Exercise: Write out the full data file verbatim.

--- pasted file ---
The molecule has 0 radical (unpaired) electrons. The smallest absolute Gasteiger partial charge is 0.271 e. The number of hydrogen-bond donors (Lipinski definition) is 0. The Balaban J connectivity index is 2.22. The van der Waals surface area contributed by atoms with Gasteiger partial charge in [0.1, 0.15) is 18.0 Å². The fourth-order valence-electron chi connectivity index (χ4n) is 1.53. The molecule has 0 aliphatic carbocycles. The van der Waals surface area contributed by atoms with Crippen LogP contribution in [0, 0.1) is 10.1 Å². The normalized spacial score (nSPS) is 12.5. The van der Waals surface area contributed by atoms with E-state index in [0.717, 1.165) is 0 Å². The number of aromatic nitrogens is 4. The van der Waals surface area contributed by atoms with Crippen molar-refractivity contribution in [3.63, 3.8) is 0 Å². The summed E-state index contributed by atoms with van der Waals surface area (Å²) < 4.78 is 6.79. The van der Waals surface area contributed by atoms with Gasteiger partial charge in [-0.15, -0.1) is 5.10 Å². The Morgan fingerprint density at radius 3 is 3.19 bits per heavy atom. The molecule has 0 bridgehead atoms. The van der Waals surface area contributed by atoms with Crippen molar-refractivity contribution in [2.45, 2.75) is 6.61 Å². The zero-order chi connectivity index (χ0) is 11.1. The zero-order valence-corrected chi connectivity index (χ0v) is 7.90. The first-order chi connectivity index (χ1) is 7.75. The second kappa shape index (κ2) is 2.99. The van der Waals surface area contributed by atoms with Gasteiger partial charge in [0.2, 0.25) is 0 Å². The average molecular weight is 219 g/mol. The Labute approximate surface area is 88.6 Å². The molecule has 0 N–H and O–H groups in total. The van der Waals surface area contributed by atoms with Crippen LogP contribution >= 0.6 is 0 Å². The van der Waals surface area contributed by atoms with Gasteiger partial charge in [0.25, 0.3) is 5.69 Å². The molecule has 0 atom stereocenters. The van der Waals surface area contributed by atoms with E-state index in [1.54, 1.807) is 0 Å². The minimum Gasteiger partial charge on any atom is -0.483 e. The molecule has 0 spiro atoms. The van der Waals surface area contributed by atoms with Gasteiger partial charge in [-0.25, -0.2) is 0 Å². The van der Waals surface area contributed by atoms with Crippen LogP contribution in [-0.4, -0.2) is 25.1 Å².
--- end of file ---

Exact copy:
The molecule has 0 radical (unpaired) electrons. The smallest absolute Gasteiger partial charge is 0.271 e. The number of hydrogen-bond donors (Lipinski definition) is 0. The Balaban J connectivity index is 2.22. The van der Waals surface area contributed by atoms with Gasteiger partial charge in [0.1, 0.15) is 18.0 Å². The fourth-order valence-electron chi connectivity index (χ4n) is 1.53. The molecule has 0 aliphatic carbocycles. The van der Waals surface area contributed by atoms with Crippen LogP contribution in [0, 0.1) is 10.1 Å². The normalized spacial score (nSPS) is 12.5. The van der Waals surface area contributed by atoms with E-state index in [0.717, 1.165) is 0 Å². The number of aromatic nitrogens is 4. The van der Waals surface area contributed by atoms with Crippen molar-refractivity contribution in [3.63, 3.8) is 0 Å². The summed E-state index contributed by atoms with van der Waals surface area (Å²) < 4.78 is 6.79. The van der Waals surface area contributed by atoms with Gasteiger partial charge in [-0.15, -0.1) is 5.10 Å². The Morgan fingerprint density at radius 3 is 3.19 bits per heavy atom. The molecule has 0 bridgehead atoms. The van der Waals surface area contributed by atoms with Crippen molar-refractivity contribution in [2.45, 2.75) is 6.61 Å². The zero-order chi connectivity index (χ0) is 11.1. The zero-order valence-corrected chi connectivity index (χ0v) is 7.90. The first-order chi connectivity index (χ1) is 7.75. The second kappa shape index (κ2) is 2.99. The van der Waals surface area contributed by atoms with Gasteiger partial charge in [0.2, 0.25) is 0 Å². The average molecular weight is 219 g/mol. The Labute approximate surface area is 88.6 Å². The molecule has 0 N–H and O–H groups in total. The van der Waals surface area contributed by atoms with Crippen LogP contribution >= 0.6 is 0 Å². The van der Waals surface area contributed by atoms with Gasteiger partial charge in [0.25, 0.3) is 5.69 Å². The molecule has 0 atom stereocenters. The van der Waals surface area contributed by atoms with E-state index in [1.54, 1.807) is 0 Å². The minimum Gasteiger partial charge on any atom is -0.483 e. The molecule has 0 spiro atoms. The van der Waals surface area contributed by atoms with Gasteiger partial charge in [-0.25, -0.2) is 0 Å². The van der Waals surface area contributed by atoms with Crippen LogP contribution in [-0.4, -0.2) is 25.1 Å².